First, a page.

After considerable hedging, he went on record with the older wine, and so did I. The older wine would, I think, keep revealing its nuances day after day, month after month. Each time you'd be able to marvel at its long, lingering flavors and development. Another remarkable aspect of the older wine was how it expanded in the glass over a period of two hours. It had plenty of "stuff" to show intertwined with a certain elegance. Each evening, at the ocean's edge, you might ask yourself, "What secrets will tonight's bottle unlock?" The younger wine, although fundamentally sound, would soon lose the novelty of its direct fruit powered essence and single dimension. "Oh, this again? But remember that '94...?"
Nalle respects the zinfandel grape and treats it with a reverence more commonly applied to cabernet and pinot noir. "If you treat zin like a great grape, then you can see how it develops into a great wine." Point of fact: I have a recent, extraordinary recollection of how bottle age creates a stunning zinfandel. At our yearly "Oscar" party last February, some of us, not absorbed by the theatrics, got onto the subject of quality in Lytton Springs zinfandels. "Wait!" I said, and went down in the cellar to retrieve a bottle of 1981 Lytton Springs, a bottling that precedes Paul Draper's (he of Ridge Winery) ownership of the property. The wine was a revelation. Not only was it healthy and alive, but it had become a wine of universal origin, a wine so supple, so layered and softly delicious as to charm everyone in the room. We had drunk Barolos, California cabs and Bordeaux earlier that evening, but this 25-year-old wowed the crowd. What a thrill to taste this well preserved creation. The alcohol level? It was 13.6 percent. I wonder how a 16.6 percent zin would taste or hold up 25 years from now?
Nalle's highest alcohol level for a zinfandel stands at 14 percent, and the aim each year is to shoot for around 13.5. Very ripe zinfandel grapes have plenty of sugar in them to ferment down. At the morning panel discussion, winemaker Dave Rafanelli of A. Rafanelli Winery said that "the sugar level can go from 24 degrees brix [a sugar to alcohol measurement] to 28 degrees in a mere 24-hour period." (!) No wonder today's tendency is to push for ripeness and then, on purpose or mistake, find your alcohol levels off the charts. Nalle aims for 23-24 brix for his composite sugar levels at harvest. He uses open top fermenters exclusively, which help to "blow off" some alcohol as you punch down the grape must. Most important of all is the art of blending. Nalle uses petite syrah, carignane, mourvedre, alicante bouschet and gamay, in an effort to provide a smoother, more complex wine. Concurrently, these being grapes with lower sugar levels, they assist in lowering the wine's overall alcoholic strength. Quite a balancing act, no? One could argue that it's far more difficult to make a 13.5 percent alcohol zin than the 17 percent giants that win the awards.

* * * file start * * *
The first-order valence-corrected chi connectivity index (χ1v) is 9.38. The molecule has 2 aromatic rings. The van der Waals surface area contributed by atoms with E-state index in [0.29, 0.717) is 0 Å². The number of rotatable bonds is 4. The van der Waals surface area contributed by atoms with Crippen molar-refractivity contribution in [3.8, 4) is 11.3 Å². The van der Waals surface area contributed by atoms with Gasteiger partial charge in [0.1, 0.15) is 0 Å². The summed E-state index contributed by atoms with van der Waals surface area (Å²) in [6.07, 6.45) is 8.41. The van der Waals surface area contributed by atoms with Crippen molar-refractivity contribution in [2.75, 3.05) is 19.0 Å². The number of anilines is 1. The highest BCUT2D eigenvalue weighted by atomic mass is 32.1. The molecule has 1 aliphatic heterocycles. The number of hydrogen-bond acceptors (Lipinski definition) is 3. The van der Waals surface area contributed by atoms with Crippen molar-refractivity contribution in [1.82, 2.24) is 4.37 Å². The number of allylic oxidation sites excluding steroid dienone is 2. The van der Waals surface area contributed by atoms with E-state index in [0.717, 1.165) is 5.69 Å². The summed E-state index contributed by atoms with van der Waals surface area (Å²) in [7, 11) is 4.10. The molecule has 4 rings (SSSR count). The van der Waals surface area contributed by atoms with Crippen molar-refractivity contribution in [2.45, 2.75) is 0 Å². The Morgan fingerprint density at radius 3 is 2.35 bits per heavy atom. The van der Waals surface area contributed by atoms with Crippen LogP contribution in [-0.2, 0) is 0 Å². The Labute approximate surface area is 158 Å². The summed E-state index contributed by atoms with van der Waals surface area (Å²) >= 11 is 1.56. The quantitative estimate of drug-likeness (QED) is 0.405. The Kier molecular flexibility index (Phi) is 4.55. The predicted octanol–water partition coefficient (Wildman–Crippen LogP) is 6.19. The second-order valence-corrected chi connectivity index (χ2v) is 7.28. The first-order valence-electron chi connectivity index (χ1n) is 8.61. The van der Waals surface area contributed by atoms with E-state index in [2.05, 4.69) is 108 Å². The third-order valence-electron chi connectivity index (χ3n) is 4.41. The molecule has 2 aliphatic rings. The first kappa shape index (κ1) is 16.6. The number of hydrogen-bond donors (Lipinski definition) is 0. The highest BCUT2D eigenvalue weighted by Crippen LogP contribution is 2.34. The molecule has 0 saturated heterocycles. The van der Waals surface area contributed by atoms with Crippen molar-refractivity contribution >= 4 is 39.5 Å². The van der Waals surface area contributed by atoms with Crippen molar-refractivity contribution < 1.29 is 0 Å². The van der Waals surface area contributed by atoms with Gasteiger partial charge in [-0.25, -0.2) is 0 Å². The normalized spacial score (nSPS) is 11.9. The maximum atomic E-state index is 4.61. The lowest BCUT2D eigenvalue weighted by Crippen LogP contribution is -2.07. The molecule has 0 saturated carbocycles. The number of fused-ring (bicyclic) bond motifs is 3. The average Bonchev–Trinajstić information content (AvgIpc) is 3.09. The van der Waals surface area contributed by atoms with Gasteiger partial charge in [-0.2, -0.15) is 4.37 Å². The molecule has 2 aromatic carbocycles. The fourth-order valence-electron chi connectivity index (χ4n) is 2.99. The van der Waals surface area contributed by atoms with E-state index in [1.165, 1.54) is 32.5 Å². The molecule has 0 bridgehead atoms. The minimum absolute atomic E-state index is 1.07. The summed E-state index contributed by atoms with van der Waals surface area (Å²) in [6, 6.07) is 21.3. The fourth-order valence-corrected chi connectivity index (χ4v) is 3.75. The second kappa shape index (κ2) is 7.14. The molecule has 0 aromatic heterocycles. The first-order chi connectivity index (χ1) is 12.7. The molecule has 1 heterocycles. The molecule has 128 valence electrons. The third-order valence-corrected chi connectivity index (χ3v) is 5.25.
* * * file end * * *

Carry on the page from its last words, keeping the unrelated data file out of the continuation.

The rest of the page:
A tutored zinfandel tasting for members of the press concluded the Dry Creek "Experience." Two of Nalle's wines were shown. The 2002 Nalle Zinfandel was fruity, grapey and rounded with spicy berry intensity. Tight and concentrated, it needs bottle aging and possesses a long, soft tannic finish to accomplish it. In the final grouping of wines, we tasted six zinfandels blindly and were asked to identify which were younger and which were older bottlings. This was relatively easy and demonstrates just how zinfandel evolves into a more interesting wine as it ages. An enticing 1995 Ridge Wine, Lytton Springs (another producer that blends up to 24 percent of other grapes into its wine) and an intense, austere 1994 Peterson, Bradford Mountain bottling were fascinating. A younger 2001 Preston Wines was a sumptuous, stick to your gums effort with vivid fruit. A stuck fermentation prevented this from reaching 16 percent alcohol, but it tasted great, and their "mistake" actually produced a fortuitous result. The best wine of the flight was 1999 Nalle Winery, which included a dark, almost tallowy quality, full attractive mouth feel with liveliness and a long finish.
Nalle says: "We can make just as heady and high-alcohol zins in Dry Creek as Helen [Turley] makes in Napa and elsewhere." The key is, how many Dry Creek producers will be doing just that in the years to come? I ask myself, Will there only be wines that are so strong that, as one critic has said, "I had to rinse my mouth twice and nibble on some crackers before going on"? Do we really want the tooth staining, no room for anything else in your mouth, style of wines? I don't. I'd like my mouth to be like a three-bedroom apartment--with the wine in one room, the food in another, and the third still available to contain anything else I'd like to enjoy!
N.B. Any wine reviewed here that is not available locally can be purchased by using the vineyard name I have given plus ".com". For example: prestonwines.com.